Welcome Guest Search | Active Topics |

Tag as favorite
EK Question 35 - Springs
#1 Posted : Saturday, May 29, 2021 6:18:55 AM
Rank: Newbie

Groups: Registered
Joined: 5/16/2021
Posts: 0

Thanks: 0 times
Was thanked: 0 time(s) in 0 post(s)
Hello, I am a bit confused with EK Lecture 2 Question 35.

If objects A and B are placed on the spring together and object A has twice as much mass as object B. If the spring is depressed and released, propelling the objects into the air, object A will:

The book says that Object A will rise to the same height as object B. When I try to use equations to support this conclusion, I've tried using the idea of energy conservation, so if we use PE = mgh and we would expect that the heavier object A would only reach half as high as object B. Please direct!

#2 Posted : Sunday, May 30, 2021 4:19:37 PM
Rank: Advanced Member

Groups: Registered
Joined: 5/18/2021
Posts: 62

Thanks: 0 times
Was thanked: 0 time(s) in 0 post(s)
Oooh this question is SO MEAN. It goes against our intuition completely. ๐Ÿคจ๐Ÿค”

Let's do the math on it. First, let's choose simple numbers. Let's set Object A to have a mass of 200 kg, so Object B will have a mass of 100 kg.

Then, the total mass on the spring is 300 kg. This is a total FORCE of 3000 N.

Assuming k = 1 for the spring (to make it easier), and that the spring is depressed by 10 cm (or 0.1 m), then the energy that the spring "gives" to the two objects is 300 J.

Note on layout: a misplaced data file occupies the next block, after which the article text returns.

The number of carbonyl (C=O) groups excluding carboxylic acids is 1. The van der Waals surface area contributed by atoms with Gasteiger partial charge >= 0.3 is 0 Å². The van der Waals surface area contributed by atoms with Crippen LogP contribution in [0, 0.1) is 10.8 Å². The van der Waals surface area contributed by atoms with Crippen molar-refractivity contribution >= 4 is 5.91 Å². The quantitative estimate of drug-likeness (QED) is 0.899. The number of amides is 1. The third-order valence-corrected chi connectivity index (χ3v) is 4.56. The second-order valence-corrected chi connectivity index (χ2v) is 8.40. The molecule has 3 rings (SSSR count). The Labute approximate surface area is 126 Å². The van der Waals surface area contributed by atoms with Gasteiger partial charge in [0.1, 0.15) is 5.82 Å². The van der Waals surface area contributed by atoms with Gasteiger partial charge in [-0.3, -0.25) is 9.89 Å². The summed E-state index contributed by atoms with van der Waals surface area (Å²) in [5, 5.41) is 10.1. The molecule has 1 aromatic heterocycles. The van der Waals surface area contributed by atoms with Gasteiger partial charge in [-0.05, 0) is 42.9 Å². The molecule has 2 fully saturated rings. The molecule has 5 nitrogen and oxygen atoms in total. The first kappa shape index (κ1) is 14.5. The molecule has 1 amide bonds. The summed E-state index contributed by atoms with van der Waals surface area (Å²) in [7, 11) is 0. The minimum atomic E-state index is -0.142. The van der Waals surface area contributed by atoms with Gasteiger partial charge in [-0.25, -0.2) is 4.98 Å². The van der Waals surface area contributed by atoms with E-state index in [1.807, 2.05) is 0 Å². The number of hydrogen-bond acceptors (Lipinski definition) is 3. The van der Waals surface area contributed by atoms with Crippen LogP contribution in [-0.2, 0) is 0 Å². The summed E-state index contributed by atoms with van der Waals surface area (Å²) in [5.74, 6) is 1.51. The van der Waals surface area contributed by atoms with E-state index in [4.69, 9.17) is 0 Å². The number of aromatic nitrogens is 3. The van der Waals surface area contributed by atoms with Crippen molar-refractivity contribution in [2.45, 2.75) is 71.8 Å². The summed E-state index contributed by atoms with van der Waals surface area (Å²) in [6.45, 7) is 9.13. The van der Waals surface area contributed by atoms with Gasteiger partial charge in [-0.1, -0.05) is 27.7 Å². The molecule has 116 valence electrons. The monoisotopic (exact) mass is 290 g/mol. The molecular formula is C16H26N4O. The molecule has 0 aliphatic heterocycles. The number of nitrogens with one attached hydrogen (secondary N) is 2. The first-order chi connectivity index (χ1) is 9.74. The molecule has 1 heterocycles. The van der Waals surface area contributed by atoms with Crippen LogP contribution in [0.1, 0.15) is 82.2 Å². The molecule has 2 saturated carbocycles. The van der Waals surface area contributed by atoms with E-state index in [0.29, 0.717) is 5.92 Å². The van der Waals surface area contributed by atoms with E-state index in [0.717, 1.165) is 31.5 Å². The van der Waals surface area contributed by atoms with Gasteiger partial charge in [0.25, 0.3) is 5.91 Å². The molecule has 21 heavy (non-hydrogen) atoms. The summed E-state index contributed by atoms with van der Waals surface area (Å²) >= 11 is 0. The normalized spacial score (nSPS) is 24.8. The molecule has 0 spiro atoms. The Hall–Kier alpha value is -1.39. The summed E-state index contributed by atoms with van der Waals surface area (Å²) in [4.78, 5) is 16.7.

So, we have a total of 300 J to partition amongst these two objects. IN TOTAL, Object A + Object B get 300 J of energy to jump up into the air and fly baby fly.

How much does Object A get and how much does Object B get? In total, the two get 300 J. Well, based on the relative size of the objects, I would expect that Object A should get more than Object B. In fact, since A is 2x bigger than B, A will get 2x more of the energy than B!

Note: A common mistake here is to assume that Object A gets 300 J AND Object B gets 300 J. That makes no sense!! That would mean energy is being created out of nothing. Be careful!!

So if Object A gets 2x more energy than Object B, and we have 300 J in total, then Object A gets 200 J and Object B gets 100 J.

Using our gravitational potential energy equation, we can now determine the final heights that the two objects achieve: Ep = mgh.

For Object A: 200 = (200)(10)h ---> h = 0.1 m
For Object B: 100 = (100)(10)h ---> h = 0.1 m


Yup. Same height.

The key here is that each object will "grab" an amount of the total energy in proportion to their size. ๐Ÿค๐Ÿค๐Ÿค
Users browsing this topic
Guest (2)
Tag as favorite
You cannot post new topics in this forum.
You cannot reply to topics in this forum.
You cannot delete your posts in this forum.
You cannot edit your posts in this forum.
You cannot create polls in this forum.
You cannot vote in polls in this forum.

Clean Slate theme by Jaben Cargman (Tiny Gecko)
Powered by YAF | YAF © 2003-2009, Yet Another Forum.NET
This page was generated in 0.084 seconds.